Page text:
When people at my lab find out that I write short stories and can also paint/draw well, they seem inordinately surprised....as if this artistic image conflicts with their perception of me, the scientist.

anonymous commenter said...

On a smaller scale, I was in a similar situation when someone relayed to me a comment that I have left anonymously on some blog post.

It felt strange...

tideliar said...

I sent the URLs of your postdoc mentoring posts to some colleagues, and then I logged on to find this post. My first thought: "My God xxx is FSP!", then I did a reality check and realised there are an almost inconceivable number of logical disconnects between FSP and xxx, except for the one fact that xxx *is* an FSP :)

tideliar said...

-Sorry for the double post; I should have read the comments before commenting!

@Anon: 6/05/2009 03:23:00 AM
When I played in bands back in the NE USA we interacted a lot via a web-forum. One night was a meet n greet and it was weird trying to address everyone *not* as their avatar. I bumped into one guy and introduced myself; he looked at me blankly until I said, "y'know, Tideliar?". Then we were friends. Very strange.

@DrDoyenne: This always surprises me too, that "others" should be surprised that we have gifts other than our basic science skills. Most scientists are incredibly gifted people with muliplte talents!

EliRabett said...

As to the cat thing, don't bet on it.

Anonymous said...

do any of your students know your identity? do you ever worry about getting outed by a student?

dunelady said...

Once in grad school a *career counselor* expressed surprise that I was interested in some of the fine arts (I'd taken a personality test that matched up interests with potential careers). I did/do ballroom dance in my spare time and I'm still surprised she of all people thought I was so narrowly focused. You'd think she'd see lots of people with varying interests, especially since she gave out that test routinely!

Ms.PhD said...

I would be amused by that if it ever happened to me.

I don't know of any bloggers who switched from anonymous to using their real names and their writing styles changed, but that's a really interesting point.

I would be a little concerned, if I were you, that some people think you don't always practice what you preach? Is that why they're sending your blog back to you? Because you have to admit, sometimes the things you say on here make you sound like something not of this world, better than any real PI could possibly be. I guess it depends if it is colleagues sending the book to you, or trainees.

I often wish that, if I were to send my adivsor your book, it would actually get read. But I sincerely doubt that it would.

Anonymous said...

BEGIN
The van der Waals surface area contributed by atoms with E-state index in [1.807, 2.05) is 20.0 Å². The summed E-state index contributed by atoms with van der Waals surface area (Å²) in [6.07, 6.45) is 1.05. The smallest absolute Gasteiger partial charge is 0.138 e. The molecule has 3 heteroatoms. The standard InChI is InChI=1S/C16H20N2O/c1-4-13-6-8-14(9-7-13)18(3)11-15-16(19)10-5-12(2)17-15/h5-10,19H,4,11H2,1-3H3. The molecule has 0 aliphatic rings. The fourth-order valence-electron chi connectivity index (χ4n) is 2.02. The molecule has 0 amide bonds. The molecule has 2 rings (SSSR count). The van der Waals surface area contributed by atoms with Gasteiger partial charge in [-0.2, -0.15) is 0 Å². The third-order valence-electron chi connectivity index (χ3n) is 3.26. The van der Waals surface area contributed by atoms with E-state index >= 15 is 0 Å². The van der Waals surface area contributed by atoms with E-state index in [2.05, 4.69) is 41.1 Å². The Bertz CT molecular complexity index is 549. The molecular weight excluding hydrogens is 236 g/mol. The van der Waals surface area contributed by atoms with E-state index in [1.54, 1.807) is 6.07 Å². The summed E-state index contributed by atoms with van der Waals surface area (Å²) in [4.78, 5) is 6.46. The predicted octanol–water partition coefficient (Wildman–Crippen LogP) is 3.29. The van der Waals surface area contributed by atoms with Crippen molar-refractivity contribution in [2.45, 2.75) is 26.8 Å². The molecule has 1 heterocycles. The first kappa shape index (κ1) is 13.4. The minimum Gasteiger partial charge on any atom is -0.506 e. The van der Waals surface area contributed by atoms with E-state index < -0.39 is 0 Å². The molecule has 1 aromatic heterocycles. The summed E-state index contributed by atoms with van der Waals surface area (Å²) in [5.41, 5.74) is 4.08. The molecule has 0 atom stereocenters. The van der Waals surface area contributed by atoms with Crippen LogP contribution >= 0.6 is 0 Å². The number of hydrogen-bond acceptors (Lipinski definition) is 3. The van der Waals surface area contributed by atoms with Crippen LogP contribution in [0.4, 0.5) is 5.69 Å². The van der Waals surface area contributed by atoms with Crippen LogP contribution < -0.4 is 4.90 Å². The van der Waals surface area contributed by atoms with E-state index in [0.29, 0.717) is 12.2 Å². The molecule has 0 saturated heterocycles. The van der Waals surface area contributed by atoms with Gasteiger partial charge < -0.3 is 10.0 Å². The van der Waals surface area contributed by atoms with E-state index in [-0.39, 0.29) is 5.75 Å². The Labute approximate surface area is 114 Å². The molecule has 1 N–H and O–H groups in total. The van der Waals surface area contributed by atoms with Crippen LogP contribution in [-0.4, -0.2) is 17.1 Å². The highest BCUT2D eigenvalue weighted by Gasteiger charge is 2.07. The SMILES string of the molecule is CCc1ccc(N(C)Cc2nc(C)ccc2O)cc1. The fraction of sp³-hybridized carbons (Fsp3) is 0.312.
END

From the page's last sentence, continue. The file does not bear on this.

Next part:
On the flip side, I am not FSP (clearly!), but there are many similarities between us. I have had a number of people ask me if I am FSP when you make a post that is very similar to what is going on in my life at the time.

Candid Engineer said...

Maybe the person who knows you and referred you to yourself only read the one post? Maybe they'd be clued in if they had read more.

All in all, pretty funny.

joanium said...

I came across the phrase 'female science professor' on an article unrelated to your blog. You might find it interesting.

Slate highlights research by economists that looks at statistics of female student performance in the US Air Force Academy. The study suggested that female students do better in science courses when taught by female science professors. Article here -- A Formula for Success: Want more women to study science? Hire more female professors.

Rev Matt said...

There are some of us who have no sense of writing style who can be presented with the prose of someone we know well but without attribution, even someone whose writing we know well, and have not the faintest inkling that it was in fact our spouse who had written it.

I've encountered this 'uncover the identity of the mystery blogger' in many different online social circles over the years and have found myself to be remarkably bad at it. So when you're surprised that someone whom you think should instantly recognize your writing on this site based on knowing other writing of yours, consider they may be like me and simply not be very good at making those connections.

Anonymous said...

so... I guess one of your cats is significantly dumber than the other two? :)

Anonymous said...

I would have thought that people could identify you in real life from the pics of your cats that you post on here!